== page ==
Aang and the spirit monster Hei Bei, Courtesy of Nickelodeon

It is a simple narrative but one as old as time. Through the physical transformation of the spirit the message is crystal clear. The spirit not only acts as a messenger of the forest, but the spirit is a message sent by nature itself to state that the natural world, in this case, the forest, should not be harmed by men. Otherwise, men too will feel the consequences of their destructive behaviour. And nature will not express its consequences towards the destructors, so the fire benders, who had already left, but everyone and anyone who lives nearby, in this case the villagers. Because when an ecosystem is destroyed it affects everything around it and everyone will feel the consequences. Although, it is all magical and spiritual within its expression, this episode clearly shows how nature reacts and what must be done for nature to be restored. The message at the end of the episode is clear: Aang shows the spirit to plant the acorns and other seeds within the ashes and slowly the forest will grow back.

The other episode, The Winter solstice Part 2, sets the stakes for all three seasons and clearly shows how deeply connected even the industrialised fire benders are with nature. Aang and his friends reach the temple island in time which has been built on an active volcano. At the centre of the temple Aang meets Avatar Roku in the spirit world and he explains to the young boy that it was a comet from the sky, burning more powerful than anything else, that gave Fire Lord Sozin the power to start the war one hundred years ago. By the end of this summer, the comet would return and give the current Fire Lord Ozai the power to destroy all the other nations and the Fire Nation would rule forever and destroy the balance of the elements and nature completely. Avatar Aang must master all four elements before the end of the summer and defeat the Fire Lord and the Fire Nation before the comet arrives.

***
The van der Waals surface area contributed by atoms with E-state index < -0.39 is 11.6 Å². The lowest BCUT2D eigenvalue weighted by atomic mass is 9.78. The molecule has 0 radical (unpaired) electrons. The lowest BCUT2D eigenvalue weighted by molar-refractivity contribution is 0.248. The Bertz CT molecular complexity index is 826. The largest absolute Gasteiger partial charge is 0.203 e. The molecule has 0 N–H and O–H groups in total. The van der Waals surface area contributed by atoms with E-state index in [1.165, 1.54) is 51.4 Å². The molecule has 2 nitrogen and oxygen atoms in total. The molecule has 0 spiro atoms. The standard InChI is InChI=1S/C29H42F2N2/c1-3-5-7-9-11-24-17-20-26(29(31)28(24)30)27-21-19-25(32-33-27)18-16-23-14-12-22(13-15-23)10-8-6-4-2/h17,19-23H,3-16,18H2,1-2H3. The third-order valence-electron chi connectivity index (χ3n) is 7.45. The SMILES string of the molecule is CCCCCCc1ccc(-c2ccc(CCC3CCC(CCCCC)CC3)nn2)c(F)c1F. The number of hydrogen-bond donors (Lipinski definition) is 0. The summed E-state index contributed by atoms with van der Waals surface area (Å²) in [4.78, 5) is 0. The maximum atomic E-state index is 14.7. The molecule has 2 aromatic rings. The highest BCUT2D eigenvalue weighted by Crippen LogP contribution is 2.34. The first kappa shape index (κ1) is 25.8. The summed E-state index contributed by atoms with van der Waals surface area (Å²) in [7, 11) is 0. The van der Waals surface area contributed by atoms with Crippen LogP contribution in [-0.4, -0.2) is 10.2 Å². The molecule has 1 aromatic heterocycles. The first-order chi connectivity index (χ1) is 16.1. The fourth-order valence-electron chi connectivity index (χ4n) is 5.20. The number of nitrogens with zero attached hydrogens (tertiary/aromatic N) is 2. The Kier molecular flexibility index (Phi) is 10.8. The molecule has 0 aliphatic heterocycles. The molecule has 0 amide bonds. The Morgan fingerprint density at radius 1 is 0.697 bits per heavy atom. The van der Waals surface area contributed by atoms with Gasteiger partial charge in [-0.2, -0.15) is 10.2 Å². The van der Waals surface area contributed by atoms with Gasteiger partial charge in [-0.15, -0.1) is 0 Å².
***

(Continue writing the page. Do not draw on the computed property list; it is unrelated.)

Avatar Roku, the former life of Avatar Aang, Courtesy of Nickelodeon

Clearly, not an easy task, but here of secondary importance. The same as the earth benders, water benders and air benders draw their powers from nature, so do the fire benders. Their source of power lies within the sun and other natural forces, like a powerful comet can enhance their power greatly. And although, the modern Fire Nation is industrialised and has moved away from the spiritual world, the reason why they have become so powerful is because of a natural, celestial event. Their power is not rooted within their modern ways of living but deep within nature.

Avatar Aang’s mission is not only a political one but a deeply ecological one. Avatar Roku’s words are clear: If he does not restore balance, fire will rule over the world. And by now it is safe to say that nature, the elements and balance are the same thing within this world. The elements must be balanced out, the power of the different nations must be in equilibrium with each other. It is as if the nations themselves represent a fragile ecosystem which must be in balance to work. Otherwise, the spiritual world, nature will reflect all of this upon the people who live with and through the elements. Exploitation, slavery, dictatorship and sickness are the consequences when the elements are not in balance with each other. When the political world is in trouble then nature itself is in trouble as well.

The same can be said about our world. Throughout human history nature has always thrived when people took care of it in times of peace because they were not only able to do so but they had the time. When humans are at war, they not only stop caring about each other but about their environment as well. Of course, this does not mean that in times of peace humans have not exploited nature, but in times of peace, people are more likely to be concerned about the world around them because it is the very thing they leave behind for their children. To put it simple: Peace can be about growth and sharing, whereas war ultimately leads to destruction.

In the second part I will discuss the deeper ecocritical meaning of the Water Tribe, the connection between all elements within the Avatar world and if the element fire really means destruction or so much more.